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YouTube / CGP Grey

The Robots are Here

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YouTube / CGP Grey

Excuse me, internet, the robots have arrived. In the video below, C.G.P. Grey lays out a compelling argument that robots are sufficiently advanced and available that they are on the verge of filling a whole bunch of jobs that we have traditionally thought of as very human-reliant. One of his examples is cab drivers. Take a self-driving car, delete the paid driver, and you've just erased a segment of the economy. (We have seen much of this in factories already, so it's not a matter of whether it can happen, it's a matter of when.)

But it just keeps going from there. It's easy to grumble and say, well, surely my job isn't threatened. After all, I use my creative powers to find and pithily describe YouTube videos for the enjoyment of others. No robot could do that! Except the YouTube homepage does a surprisingly "good enough" version of that already—minus, perhaps, the analysis and Simpsons "I welcome our new robot overlords" jokes.

Here's a sample quote from Grey: "We think of technological change as the fancy new expensive stuff, but the real change comes from last decade's stuff getting cheaper and faster. That's what's happening to robots now." As a guy who has worked in technology for more than a decade (with a focus on mobile tech in the last six years or so), I have to say he's right. Ubiquitous, cheap technology is powerful technology.

Now, the video. If you have fifteen minutes on your lunch break, I think you will enjoy this. It may bug you at times, you may think Grey is wrong on the timeline or the details, but even if that's the case—what's our plan if he's right?

For more on this, there's a lengthy Reddit thread on the video; a full transcript (links to sources and further reading); and of course there's my ongoing coverage of IBM's Watson: what makes it different, how it learns, videos of it in action, Ken Jennings trash-talking it, and some very early coverage. For more C.G.P. Grey, dude has a website and an excellent podcast.

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Robin Van Lonkhuijsen/AFP/Getty Images
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Art
6 Great (and Not-So-Great) Works of Art Made by Robots
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Robin Van Lonkhuijsen/AFP/Getty Images

Cold, calculating, unfeeling—none of the stereotypes associated with robots seem to describe makers of great art. But that hasn’t stopped roboticists from trying to engineer the next Picasso in a lab. Some machines and algorithms are capable of crafting works impressive enough to fool even the toughest critics. As for the rest of the robot artists and writers out there, let’s just say they won’t have creative types fearing for their jobs anytime soon.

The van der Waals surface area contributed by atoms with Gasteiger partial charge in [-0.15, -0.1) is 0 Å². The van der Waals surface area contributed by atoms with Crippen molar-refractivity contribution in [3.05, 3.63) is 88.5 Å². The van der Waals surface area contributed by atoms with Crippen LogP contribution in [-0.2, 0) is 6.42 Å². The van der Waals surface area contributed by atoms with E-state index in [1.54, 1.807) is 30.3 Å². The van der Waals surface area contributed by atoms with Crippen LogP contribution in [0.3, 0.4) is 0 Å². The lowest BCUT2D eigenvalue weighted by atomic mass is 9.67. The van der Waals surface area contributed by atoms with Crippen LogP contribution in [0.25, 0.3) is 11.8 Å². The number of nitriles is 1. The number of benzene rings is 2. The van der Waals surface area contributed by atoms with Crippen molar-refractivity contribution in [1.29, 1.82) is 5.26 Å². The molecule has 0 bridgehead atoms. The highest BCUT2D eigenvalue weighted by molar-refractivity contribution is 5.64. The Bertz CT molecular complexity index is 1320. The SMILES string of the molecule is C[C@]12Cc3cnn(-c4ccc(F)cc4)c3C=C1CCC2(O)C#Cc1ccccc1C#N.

1. A BEATLES-ESQUE POP SONG

If you heard the song above at a party or in a crowded store, you might assume it’s just a generic pop tune. But if you listened closer, you’d hear the dissonant vocals and nonsense lyrics that place this number in the sonic equivalent of the uncanny valley. “Daddy’s Car” was composed by an artificial intelligence system from the Sony CSL Research Laboratory. After analyzing sheet music from a variety of artists and genres, the AI generated the words, harmony, and melody for the song. A human composer chose the style (1960s Beatles-style pop) and did the producing and mixing, but other than that the music is all machine. It may not have topped the pop charts, but the song did give us the genius lyric: “Down on the ground, the rainbow led me to the sun.”

2. A NOVEL THAT MADE IT PAST THE FIRST ROUND OF A FICTION CONTEST

Will the next War and Peace be written by a complex computer algorithm? Probably not, but that isn’t to say that AI can’t compose some serviceable fiction with help from human minds. In 2016, a team of Japanese researchers invented a program and fed it the plot, characters, and general structure of an original story. They also wrote sentences for the system to choose from, so the content of the novel relied heavily on humans. But the final product and the work required to string the components together was made possible by AI. The researchers submitted the story to Japan's Nikkei Hoshi Shinichi Literary Contest where it made it past the first round of judging. Though one notable Japanese author praised the novel for its structure, he also said there were some character description issues holding it back.

3. A 'NEW' REMBRANDT PAINTING

Robin Van Lonkhuijsen/AFP/Getty Images